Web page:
Large-Scale Dairies and Their Neighbors: A Case Study of the Perceived Risk in Two Counties
Most urban residents, many nonfarm rural residents, and even family farmers view large-scale animal agriculture as an undesirable neighbor. A study examined the perceived attributes of the manager of the risk in two communities upon the siting of a large-scale dairy. Conclusions were: 1) community members are unable to identify the manager of the risk, 2) citizens feel hopeless to act, 3) personal experience in agriculture leads to understanding the issues, 4) large-scale animal agriculture is a cultural shift, 5) two-way communication with communities is essential, and 6) safety precautions by the farmer leads to greater community acceptance of the dairy.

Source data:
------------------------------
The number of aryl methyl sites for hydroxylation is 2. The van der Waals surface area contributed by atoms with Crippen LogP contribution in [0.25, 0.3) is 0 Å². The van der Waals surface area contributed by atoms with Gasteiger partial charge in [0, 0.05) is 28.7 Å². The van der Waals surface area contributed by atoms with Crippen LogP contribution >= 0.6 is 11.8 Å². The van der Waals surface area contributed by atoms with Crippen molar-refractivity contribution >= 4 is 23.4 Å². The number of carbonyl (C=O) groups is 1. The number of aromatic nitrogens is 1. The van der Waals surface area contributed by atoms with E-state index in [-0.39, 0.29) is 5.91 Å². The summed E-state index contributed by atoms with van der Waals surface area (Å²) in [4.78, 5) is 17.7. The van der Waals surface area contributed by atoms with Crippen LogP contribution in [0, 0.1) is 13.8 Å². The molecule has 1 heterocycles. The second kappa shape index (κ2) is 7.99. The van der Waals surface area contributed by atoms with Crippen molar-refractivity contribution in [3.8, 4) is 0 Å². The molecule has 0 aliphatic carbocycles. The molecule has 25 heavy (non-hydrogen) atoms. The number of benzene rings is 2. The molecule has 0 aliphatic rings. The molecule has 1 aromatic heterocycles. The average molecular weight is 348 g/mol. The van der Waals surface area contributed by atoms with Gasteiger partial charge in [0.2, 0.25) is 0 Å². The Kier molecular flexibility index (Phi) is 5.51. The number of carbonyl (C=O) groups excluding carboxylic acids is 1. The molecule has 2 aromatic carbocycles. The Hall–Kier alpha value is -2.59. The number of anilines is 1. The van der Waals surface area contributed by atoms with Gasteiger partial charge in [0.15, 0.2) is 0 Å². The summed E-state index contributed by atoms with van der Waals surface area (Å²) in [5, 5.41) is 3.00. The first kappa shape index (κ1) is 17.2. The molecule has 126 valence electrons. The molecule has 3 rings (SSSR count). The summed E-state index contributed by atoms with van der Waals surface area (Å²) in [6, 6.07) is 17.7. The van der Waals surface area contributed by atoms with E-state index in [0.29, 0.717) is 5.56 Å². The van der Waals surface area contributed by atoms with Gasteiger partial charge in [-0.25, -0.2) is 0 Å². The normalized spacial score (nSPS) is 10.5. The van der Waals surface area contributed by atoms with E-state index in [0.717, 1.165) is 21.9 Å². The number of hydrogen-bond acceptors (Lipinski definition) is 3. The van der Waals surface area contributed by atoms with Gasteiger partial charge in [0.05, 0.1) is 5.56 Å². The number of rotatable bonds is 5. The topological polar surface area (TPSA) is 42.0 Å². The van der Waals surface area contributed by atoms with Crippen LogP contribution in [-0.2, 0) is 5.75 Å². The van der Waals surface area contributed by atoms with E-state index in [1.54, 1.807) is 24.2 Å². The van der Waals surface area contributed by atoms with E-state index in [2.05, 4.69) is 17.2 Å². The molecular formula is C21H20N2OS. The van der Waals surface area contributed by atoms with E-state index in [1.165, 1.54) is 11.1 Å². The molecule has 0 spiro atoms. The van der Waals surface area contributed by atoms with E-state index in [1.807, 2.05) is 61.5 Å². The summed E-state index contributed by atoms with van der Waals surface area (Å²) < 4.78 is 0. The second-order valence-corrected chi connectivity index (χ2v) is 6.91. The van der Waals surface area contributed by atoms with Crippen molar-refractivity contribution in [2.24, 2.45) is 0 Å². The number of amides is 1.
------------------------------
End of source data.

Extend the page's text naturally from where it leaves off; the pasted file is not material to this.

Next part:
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Whittington, M., & Warner, K. J. (2006). Large-Scale Dairies and Their Neighbors: A Case Study of the Perceived Risk in Two Counties. The Journal of Extension, 44(1), Article 6. https://tigerprints.clemson.edu/joe/vol44/iss1/6